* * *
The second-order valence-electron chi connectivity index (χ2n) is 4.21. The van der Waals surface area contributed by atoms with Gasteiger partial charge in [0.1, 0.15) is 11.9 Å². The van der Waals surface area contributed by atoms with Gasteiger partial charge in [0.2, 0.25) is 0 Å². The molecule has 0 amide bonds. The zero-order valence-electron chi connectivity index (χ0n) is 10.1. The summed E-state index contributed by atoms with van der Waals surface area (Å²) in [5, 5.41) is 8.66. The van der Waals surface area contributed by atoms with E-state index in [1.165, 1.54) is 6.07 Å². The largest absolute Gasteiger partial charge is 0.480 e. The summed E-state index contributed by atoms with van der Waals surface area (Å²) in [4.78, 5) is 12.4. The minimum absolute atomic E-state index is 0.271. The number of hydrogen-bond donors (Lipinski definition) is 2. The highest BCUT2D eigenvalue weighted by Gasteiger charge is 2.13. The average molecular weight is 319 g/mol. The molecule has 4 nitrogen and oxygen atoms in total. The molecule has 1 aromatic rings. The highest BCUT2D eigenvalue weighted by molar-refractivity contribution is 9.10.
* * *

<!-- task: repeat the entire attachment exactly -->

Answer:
The second-order valence-electron chi connectivity index (χ2n) is 4.21. The van der Waals surface area contributed by atoms with Gasteiger partial charge in [0.1, 0.15) is 11.9 Å². The van der Waals surface area contributed by atoms with Gasteiger partial charge in [0.2, 0.25) is 0 Å². The molecule has 0 amide bonds. The zero-order valence-electron chi connectivity index (χ0n) is 10.1. The summed E-state index contributed by atoms with van der Waals surface area (Å²) in [5, 5.41) is 8.66. The van der Waals surface area contributed by atoms with E-state index in [1.165, 1.54) is 6.07 Å². The largest absolute Gasteiger partial charge is 0.480 e. The summed E-state index contributed by atoms with van der Waals surface area (Å²) in [4.78, 5) is 12.4. The minimum absolute atomic E-state index is 0.271. The number of hydrogen-bond donors (Lipinski definition) is 2. The highest BCUT2D eigenvalue weighted by Gasteiger charge is 2.13. The average molecular weight is 319 g/mol. The molecule has 4 nitrogen and oxygen atoms in total. The molecule has 1 aromatic rings. The highest BCUT2D eigenvalue weighted by molar-refractivity contribution is 9.10.